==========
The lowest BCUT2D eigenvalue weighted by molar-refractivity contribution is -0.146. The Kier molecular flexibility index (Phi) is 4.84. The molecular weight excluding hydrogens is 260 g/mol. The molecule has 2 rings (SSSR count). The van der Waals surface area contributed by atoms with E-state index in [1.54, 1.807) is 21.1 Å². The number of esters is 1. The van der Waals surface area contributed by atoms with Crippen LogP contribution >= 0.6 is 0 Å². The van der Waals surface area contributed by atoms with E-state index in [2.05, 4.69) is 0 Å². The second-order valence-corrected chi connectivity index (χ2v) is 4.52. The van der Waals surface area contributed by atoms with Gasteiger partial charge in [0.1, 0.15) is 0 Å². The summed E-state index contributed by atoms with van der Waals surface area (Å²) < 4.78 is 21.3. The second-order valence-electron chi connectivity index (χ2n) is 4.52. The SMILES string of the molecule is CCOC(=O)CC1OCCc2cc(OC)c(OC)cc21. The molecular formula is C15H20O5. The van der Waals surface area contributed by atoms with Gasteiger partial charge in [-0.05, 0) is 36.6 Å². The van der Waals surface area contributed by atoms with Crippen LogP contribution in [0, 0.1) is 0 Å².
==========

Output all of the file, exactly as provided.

The lowest BCUT2D eigenvalue weighted by molar-refractivity contribution is -0.146. The Kier molecular flexibility index (Phi) is 4.84. The molecular weight excluding hydrogens is 260 g/mol. The molecule has 2 rings (SSSR count). The van der Waals surface area contributed by atoms with E-state index in [1.54, 1.807) is 21.1 Å². The number of esters is 1. The van der Waals surface area contributed by atoms with Crippen LogP contribution >= 0.6 is 0 Å². The van der Waals surface area contributed by atoms with E-state index in [2.05, 4.69) is 0 Å². The second-order valence-corrected chi connectivity index (χ2v) is 4.52. The van der Waals surface area contributed by atoms with Gasteiger partial charge in [0.1, 0.15) is 0 Å². The summed E-state index contributed by atoms with van der Waals surface area (Å²) < 4.78 is 21.3. The second-order valence-electron chi connectivity index (χ2n) is 4.52. The SMILES string of the molecule is CCOC(=O)CC1OCCc2cc(OC)c(OC)cc21. The molecular formula is C15H20O5. The van der Waals surface area contributed by atoms with Gasteiger partial charge in [-0.05, 0) is 36.6 Å². The van der Waals surface area contributed by atoms with Crippen LogP contribution in [0, 0.1) is 0 Å².